German High Court Says That TV Schedule Info Is Covered By Copyright; TV Listings Sites Have To Pay

from the copyrighting-facts? dept

I still can't comprehend arguments in favor of allowing copyrights on facts. However, over in Europe they do allow copyrighting of facts if they're in a database, using so-called database rights. Of course, there's a big problem with such things. Contrary to the claim that database rights encourage a bigger database industry, the evidence (just like copyright and patents) points out that the opposite is true. And yet, Europe keeps believing in database rights. points us to a recent High Court ruling in Germany claiming that TV listings are covered by copyright and thus websites that display the factual information of what the TV schedule is have to pay up. In other words, it's going to become harder to find out what time shows are on TV, meaning that fewer people will watch TV. How does this help anyone?
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Filed Under: copyright, germany, tv listings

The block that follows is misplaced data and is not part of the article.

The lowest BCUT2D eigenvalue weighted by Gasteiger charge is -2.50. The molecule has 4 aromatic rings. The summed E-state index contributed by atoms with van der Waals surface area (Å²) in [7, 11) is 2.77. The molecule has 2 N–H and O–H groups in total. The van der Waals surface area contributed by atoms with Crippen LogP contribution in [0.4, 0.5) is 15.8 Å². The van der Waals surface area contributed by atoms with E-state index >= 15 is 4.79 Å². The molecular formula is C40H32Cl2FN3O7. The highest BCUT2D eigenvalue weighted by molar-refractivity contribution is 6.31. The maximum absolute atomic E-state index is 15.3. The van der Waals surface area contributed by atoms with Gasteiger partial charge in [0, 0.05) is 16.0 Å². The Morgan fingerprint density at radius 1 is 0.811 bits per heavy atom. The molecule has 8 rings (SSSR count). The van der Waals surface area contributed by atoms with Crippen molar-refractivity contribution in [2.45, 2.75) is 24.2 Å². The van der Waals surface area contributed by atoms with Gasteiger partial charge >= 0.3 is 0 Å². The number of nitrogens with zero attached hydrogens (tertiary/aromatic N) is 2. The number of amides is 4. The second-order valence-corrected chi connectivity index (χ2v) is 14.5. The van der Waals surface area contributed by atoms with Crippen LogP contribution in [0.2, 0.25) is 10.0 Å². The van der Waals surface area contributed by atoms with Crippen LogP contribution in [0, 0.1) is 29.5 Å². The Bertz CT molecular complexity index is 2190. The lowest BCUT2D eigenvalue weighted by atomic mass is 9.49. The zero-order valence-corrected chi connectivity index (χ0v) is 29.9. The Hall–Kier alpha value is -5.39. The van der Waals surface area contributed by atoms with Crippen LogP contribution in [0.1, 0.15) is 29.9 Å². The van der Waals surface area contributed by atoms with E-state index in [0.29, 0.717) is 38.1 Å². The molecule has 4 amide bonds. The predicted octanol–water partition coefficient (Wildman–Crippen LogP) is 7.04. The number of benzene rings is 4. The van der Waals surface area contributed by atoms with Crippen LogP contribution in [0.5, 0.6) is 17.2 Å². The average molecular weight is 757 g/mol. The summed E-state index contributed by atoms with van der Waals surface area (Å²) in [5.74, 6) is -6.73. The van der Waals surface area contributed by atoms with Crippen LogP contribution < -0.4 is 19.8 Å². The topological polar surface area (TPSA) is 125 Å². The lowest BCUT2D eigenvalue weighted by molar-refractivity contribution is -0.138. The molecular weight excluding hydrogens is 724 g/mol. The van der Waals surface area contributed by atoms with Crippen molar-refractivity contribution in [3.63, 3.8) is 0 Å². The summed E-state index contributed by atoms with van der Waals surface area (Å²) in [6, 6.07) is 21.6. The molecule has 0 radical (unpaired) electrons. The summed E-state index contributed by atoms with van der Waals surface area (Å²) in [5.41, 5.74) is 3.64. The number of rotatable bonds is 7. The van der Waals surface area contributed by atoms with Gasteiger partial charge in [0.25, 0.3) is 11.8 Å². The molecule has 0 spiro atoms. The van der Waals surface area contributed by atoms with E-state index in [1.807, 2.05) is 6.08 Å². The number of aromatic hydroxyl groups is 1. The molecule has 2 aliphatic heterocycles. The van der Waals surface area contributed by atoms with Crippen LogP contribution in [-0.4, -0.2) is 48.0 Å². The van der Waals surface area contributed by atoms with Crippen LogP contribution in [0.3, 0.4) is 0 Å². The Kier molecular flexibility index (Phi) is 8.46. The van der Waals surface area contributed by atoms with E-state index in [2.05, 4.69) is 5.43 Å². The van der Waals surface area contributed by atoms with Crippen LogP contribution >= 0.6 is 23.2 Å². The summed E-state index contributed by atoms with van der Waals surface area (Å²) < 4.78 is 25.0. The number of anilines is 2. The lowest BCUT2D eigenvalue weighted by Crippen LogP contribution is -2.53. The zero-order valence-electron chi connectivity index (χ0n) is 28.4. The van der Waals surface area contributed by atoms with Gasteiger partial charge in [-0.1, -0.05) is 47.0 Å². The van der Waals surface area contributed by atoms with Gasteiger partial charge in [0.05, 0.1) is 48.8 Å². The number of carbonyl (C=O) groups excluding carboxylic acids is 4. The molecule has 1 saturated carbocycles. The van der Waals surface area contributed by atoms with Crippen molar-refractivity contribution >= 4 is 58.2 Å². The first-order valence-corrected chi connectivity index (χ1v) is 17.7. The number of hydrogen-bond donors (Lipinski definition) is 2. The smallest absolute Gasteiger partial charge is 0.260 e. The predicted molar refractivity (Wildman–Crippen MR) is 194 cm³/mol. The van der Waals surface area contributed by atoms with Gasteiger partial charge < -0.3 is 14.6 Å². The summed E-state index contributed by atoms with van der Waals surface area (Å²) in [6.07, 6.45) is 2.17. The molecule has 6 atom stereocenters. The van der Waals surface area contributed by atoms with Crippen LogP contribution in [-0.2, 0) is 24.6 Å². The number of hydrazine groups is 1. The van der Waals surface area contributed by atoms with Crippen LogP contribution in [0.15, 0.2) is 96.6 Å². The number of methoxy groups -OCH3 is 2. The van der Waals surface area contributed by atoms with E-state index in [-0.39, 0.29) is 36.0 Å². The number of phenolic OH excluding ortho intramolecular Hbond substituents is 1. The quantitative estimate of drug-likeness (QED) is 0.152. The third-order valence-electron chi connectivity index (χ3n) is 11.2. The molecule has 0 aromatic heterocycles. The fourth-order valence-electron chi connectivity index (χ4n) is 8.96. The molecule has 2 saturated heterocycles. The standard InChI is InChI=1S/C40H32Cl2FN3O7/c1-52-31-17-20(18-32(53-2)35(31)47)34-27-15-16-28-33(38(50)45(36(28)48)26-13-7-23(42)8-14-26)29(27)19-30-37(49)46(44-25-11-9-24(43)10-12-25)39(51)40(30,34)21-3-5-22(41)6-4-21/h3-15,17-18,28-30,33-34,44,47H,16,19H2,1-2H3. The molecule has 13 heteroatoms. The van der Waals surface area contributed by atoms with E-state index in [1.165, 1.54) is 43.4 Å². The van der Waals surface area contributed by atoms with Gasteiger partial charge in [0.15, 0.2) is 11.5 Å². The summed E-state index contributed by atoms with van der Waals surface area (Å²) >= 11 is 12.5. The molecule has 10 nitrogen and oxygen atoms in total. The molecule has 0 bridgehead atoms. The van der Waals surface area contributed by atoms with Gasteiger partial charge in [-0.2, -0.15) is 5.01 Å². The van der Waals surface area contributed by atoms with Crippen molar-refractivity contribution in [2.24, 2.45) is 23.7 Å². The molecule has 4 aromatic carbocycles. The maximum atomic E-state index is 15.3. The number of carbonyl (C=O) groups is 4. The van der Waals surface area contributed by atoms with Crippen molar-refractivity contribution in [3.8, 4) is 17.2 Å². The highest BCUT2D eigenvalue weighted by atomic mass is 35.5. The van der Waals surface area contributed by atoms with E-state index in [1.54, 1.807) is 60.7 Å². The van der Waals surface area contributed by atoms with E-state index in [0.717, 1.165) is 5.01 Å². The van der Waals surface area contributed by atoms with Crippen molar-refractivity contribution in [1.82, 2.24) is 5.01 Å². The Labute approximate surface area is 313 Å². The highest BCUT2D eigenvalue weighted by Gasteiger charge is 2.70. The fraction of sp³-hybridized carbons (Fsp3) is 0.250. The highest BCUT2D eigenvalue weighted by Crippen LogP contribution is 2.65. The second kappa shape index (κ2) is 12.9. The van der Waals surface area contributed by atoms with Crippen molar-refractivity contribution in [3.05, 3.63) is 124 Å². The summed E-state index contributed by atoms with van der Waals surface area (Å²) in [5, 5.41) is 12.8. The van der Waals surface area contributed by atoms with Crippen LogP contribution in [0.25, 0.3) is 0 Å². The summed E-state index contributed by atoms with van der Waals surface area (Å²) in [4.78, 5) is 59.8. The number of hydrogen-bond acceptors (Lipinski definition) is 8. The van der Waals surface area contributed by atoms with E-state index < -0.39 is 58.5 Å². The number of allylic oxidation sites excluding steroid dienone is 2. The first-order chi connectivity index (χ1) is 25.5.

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  1. identicon
    Insider, 23 Dec 2009 @ 7:44am

    Got it all wrong

    OK, obviously you guys dont understand what actually does. The website is a by-product of their real business, they aggregate schedule data for about 1200 channels across Europe from many sources, direct and indirect, they collect and enhance the data with images, categories, genres, synopsis, etc. Most importantly the normalise the data and create a standard and structured output feed for use by device makers.

    This is necessary as there is no real consistent standard in Europe for this. DVB-SI is not structured enough and non existent in some countries.

    If it wasnt for tvtv, set top box makers and companies like Elgato (Eye TV) would have to either aggregate the 1200 channels themselves or find another company that can do it....which would then also be liable for copyright infringement.

    Also, VG Media claimed copyright only on the synopsis and images of the programs produced by the VG media companies (Private broadcasters). They suggested that the description of the program contained a creative element and for this reason it was copyrightable. Not on the schedule (times) which are facts and NOT SUBJECT TO COPYRIGHT. tvtv has been operating like this since the first judgement and looking at their website there has been little noticable change.

    Generally, the reaction from most folks has been supportive of tvtv. Some have even suggested that tvtv should remove the channels completely from their database so no set top box EPG powered by tvtv would be able to tune to those channels ;)

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